Resume FAQ’s

Resume FAQ’s

Your resume is your advertisement, so it must make an impact. It usually is the first impression you make on a potential employer. Its job is to sell you, and get you that interview. Your resume must be written with the intended audience and its purpose in mind. The cardinal rule in resume writing is to tell the truth and not exaggerate. That said, you must strive to present the evidence in the best possible light. The following are some frequently asked questions regarding how to write a resume that sells.


Ideally, it should be no longer than one page. If, after judicious pruning, it extends to two pages, that is acceptable. In attempting to conform to this space requirement, do not shrink the font to the point that it is difficult to read, (we recommend at least 11, preferably 12 points) nor fill every available space with print. Make it easy to read, with plenty of white space that is easy on the eyes (especially those of forty-something-plus hiring partners!). Use bullets and bolding to highlight important information. It is OK to use sentence fragments. Resumes generally get an initial glance of less than 30 seconds. Therefore, your most important information must be easily found and read within that time.

If there is further information that you believe would be crucial to the decision-maker in determining whether to grant you an interview, you may want to include it in your cover letter, or you might consider an addendum. This addendum might be a deal sheet listing representative matters handled, published decisions, or speeches and publications which are absolutely relevant to the position you are seeking.


At minimum, your resume should contain your education (schools attended and dates, degrees earned and undergraduate and graduate major(s), your GPA or class standing, and any relevant honors and activities), your work history (firm or company names and city, dates of employment, title, duties and/or accomplishments), your Bar admissions with dates, and, of course, your name, address, phone numbers, and e-mail address, if you have one. Relevant skills, such as computer expertise and language ability should be included. Finally, every word on your resume must be perfect. Have two persons, other than yourself, proofread it for any errors Spell Check may have missed. Interviews have been denied because of a single typo.


Your photograph, age, height, weight, marital status, number of children, sexual orientation, condition of your health, race, or religion absolutely do not belong on your resume. It is illegal for a prospective employer to inquire about these matters, and they are irrelevant to your ability to do the job. On the other hand, if you have received honors or been involved in groups or organizations that have titles which reveal this information, (e.g., Black Women Lawyers, United Jewish Fund, etc.) and you believe those activities are relevant to the job or demonstrates your leadership ability or other skill that would increase your chances of landing an interview, go ahead and list that activity. A list of hobbies or interests can provide an icebreaker to get an interview started, but should be omitted if the space could be better utilized. Do not waste precious space on the statement, "References available upon request". That should go without saying; if not, you have a problem!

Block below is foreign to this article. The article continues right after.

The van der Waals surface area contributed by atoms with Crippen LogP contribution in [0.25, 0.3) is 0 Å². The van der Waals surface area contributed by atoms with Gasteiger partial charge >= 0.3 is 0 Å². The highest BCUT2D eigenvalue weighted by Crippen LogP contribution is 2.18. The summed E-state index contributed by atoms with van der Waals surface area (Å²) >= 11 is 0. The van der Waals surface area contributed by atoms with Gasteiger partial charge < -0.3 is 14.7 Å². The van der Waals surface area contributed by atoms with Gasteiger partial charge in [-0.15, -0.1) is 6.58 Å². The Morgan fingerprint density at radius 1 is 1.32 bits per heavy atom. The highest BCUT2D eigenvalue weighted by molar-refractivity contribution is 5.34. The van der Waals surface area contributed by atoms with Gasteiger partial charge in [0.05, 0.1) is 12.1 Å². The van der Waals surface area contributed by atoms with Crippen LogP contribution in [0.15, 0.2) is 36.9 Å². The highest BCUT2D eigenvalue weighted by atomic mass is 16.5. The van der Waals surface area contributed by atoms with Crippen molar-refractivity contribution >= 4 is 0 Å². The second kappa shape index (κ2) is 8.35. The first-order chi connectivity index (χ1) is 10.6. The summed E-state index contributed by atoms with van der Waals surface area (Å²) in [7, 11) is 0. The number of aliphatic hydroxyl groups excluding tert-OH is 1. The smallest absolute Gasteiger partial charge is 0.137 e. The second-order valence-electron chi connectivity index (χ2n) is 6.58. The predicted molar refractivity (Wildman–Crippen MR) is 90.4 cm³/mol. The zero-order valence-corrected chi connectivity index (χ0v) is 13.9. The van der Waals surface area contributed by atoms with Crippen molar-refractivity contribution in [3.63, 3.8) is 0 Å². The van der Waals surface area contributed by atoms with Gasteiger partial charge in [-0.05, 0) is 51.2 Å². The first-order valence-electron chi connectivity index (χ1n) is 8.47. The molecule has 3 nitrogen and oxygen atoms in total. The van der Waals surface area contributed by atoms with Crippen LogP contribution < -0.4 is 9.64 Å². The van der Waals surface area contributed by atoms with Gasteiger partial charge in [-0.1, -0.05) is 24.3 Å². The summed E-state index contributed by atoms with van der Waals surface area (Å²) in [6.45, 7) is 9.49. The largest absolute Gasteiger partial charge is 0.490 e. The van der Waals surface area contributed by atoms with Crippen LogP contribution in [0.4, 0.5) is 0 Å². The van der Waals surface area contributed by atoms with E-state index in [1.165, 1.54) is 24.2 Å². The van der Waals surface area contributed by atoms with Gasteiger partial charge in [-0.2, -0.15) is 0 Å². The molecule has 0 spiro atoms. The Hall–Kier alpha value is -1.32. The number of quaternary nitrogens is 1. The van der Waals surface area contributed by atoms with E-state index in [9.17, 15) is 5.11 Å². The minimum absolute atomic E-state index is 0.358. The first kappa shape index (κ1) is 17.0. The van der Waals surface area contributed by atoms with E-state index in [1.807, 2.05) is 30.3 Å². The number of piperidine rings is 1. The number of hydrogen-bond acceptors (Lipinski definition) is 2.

Yes, include grade information for your JD and LL.M. program (if any) especially for candidates five or fewer years out of law school. The absence of a GPA or class standing often leads the potential employer to conclude that you did poorly. If you did, indeed, earn poor grades, you may omit them. But know that you are not fooling anyone, merely not stating the obvious. Do not list your LSAT score; that is past history and only indicates that you are a good standardized test-taker. Furthermore, it is unnecessary to list specific courses taken in law school, unless you are targeting a specialized area such as tax or IP and excelled in directly relevant courses. Actually, most employers want to see transcripts. Therefore, you may want to save precious resume space for other information.


The simple answer is to list those that are relevant to the job and/or the potential employer's decision to grant you an interview. Absolutely list academic honors such as summa cum laude, magna cum laude, cum laude, Phi Beta Kappa, Order of the Coif, and similar distinctions. Remember to italicize or underline Latin phrases. Also list any law journal memberships, editorial positions, and publications, as well as any honors earned in Moot Court. Mere participation in Moot Court should not take up precious resume space if it was a requirement for all students at your law school. Do not put Dean's List on your resume. If that is your only academic distinction, it is not sufficiently impressive by itself. If it is not your only academic achievement, it is redundant. If you list honors or activities that are not self-explanatory, also include a description consisting of just a few words.